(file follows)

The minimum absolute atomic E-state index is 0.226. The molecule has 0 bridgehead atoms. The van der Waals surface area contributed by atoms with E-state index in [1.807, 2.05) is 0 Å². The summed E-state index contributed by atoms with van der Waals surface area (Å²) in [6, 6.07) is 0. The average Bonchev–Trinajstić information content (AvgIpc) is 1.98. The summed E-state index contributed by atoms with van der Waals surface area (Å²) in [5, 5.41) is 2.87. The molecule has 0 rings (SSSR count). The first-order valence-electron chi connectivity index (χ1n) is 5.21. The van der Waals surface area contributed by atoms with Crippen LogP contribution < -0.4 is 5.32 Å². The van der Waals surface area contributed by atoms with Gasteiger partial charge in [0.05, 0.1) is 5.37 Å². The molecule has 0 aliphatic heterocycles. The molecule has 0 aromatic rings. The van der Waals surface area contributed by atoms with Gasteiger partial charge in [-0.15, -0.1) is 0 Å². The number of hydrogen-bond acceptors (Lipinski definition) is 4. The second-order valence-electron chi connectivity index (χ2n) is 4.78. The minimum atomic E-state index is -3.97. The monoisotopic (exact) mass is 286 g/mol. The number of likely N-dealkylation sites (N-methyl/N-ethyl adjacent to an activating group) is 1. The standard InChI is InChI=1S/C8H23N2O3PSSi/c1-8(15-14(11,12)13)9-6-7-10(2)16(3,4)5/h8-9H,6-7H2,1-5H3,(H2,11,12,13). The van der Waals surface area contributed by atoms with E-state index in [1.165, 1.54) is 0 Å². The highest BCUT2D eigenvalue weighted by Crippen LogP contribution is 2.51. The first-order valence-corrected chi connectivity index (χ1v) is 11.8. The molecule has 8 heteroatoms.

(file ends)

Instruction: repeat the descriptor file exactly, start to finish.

The minimum absolute atomic E-state index is 0.226. The molecule has 0 bridgehead atoms. The van der Waals surface area contributed by atoms with E-state index in [1.807, 2.05) is 0 Å². The summed E-state index contributed by atoms with van der Waals surface area (Å²) in [6, 6.07) is 0. The average Bonchev–Trinajstić information content (AvgIpc) is 1.98. The summed E-state index contributed by atoms with van der Waals surface area (Å²) in [5, 5.41) is 2.87. The molecule has 0 rings (SSSR count). The first-order valence-electron chi connectivity index (χ1n) is 5.21. The van der Waals surface area contributed by atoms with Crippen LogP contribution < -0.4 is 5.32 Å². The van der Waals surface area contributed by atoms with Gasteiger partial charge in [0.05, 0.1) is 5.37 Å². The molecule has 0 aliphatic heterocycles. The molecule has 0 aromatic rings. The van der Waals surface area contributed by atoms with Gasteiger partial charge in [-0.15, -0.1) is 0 Å². The number of hydrogen-bond acceptors (Lipinski definition) is 4. The second-order valence-electron chi connectivity index (χ2n) is 4.78. The minimum atomic E-state index is -3.97. The monoisotopic (exact) mass is 286 g/mol. The number of likely N-dealkylation sites (N-methyl/N-ethyl adjacent to an activating group) is 1. The standard InChI is InChI=1S/C8H23N2O3PSSi/c1-8(15-14(11,12)13)9-6-7-10(2)16(3,4)5/h8-9H,6-7H2,1-5H3,(H2,11,12,13). The van der Waals surface area contributed by atoms with E-state index in [1.165, 1.54) is 0 Å². The highest BCUT2D eigenvalue weighted by Crippen LogP contribution is 2.51. The first-order valence-corrected chi connectivity index (χ1v) is 11.8. The molecule has 8 heteroatoms.